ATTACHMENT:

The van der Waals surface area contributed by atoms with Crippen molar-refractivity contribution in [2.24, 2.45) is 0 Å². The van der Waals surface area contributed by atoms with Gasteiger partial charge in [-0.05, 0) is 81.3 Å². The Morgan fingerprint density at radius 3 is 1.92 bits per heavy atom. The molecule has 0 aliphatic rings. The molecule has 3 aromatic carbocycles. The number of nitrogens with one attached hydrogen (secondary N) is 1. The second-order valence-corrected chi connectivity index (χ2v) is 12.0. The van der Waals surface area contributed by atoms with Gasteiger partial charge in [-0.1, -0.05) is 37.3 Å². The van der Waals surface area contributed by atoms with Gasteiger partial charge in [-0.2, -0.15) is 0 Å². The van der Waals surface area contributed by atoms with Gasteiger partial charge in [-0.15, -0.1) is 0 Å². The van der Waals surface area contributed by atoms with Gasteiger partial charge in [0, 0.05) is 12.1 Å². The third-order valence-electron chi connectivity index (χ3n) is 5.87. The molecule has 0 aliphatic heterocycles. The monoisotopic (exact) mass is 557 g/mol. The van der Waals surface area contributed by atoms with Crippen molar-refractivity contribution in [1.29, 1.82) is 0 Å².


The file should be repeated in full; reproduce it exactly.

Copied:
The van der Waals surface area contributed by atoms with Crippen molar-refractivity contribution in [2.24, 2.45) is 0 Å². The van der Waals surface area contributed by atoms with Gasteiger partial charge in [-0.05, 0) is 81.3 Å². The Morgan fingerprint density at radius 3 is 1.92 bits per heavy atom. The molecule has 0 aliphatic rings. The molecule has 3 aromatic carbocycles. The number of nitrogens with one attached hydrogen (secondary N) is 1. The second-order valence-corrected chi connectivity index (χ2v) is 12.0. The van der Waals surface area contributed by atoms with Gasteiger partial charge in [-0.1, -0.05) is 37.3 Å². The van der Waals surface area contributed by atoms with Gasteiger partial charge in [-0.2, -0.15) is 0 Å². The van der Waals surface area contributed by atoms with Gasteiger partial charge in [-0.15, -0.1) is 0 Å². The van der Waals surface area contributed by atoms with Gasteiger partial charge in [0, 0.05) is 12.1 Å². The third-order valence-electron chi connectivity index (χ3n) is 5.87. The molecule has 0 aliphatic heterocycles. The monoisotopic (exact) mass is 557 g/mol. The van der Waals surface area contributed by atoms with Crippen molar-refractivity contribution in [1.29, 1.82) is 0 Å².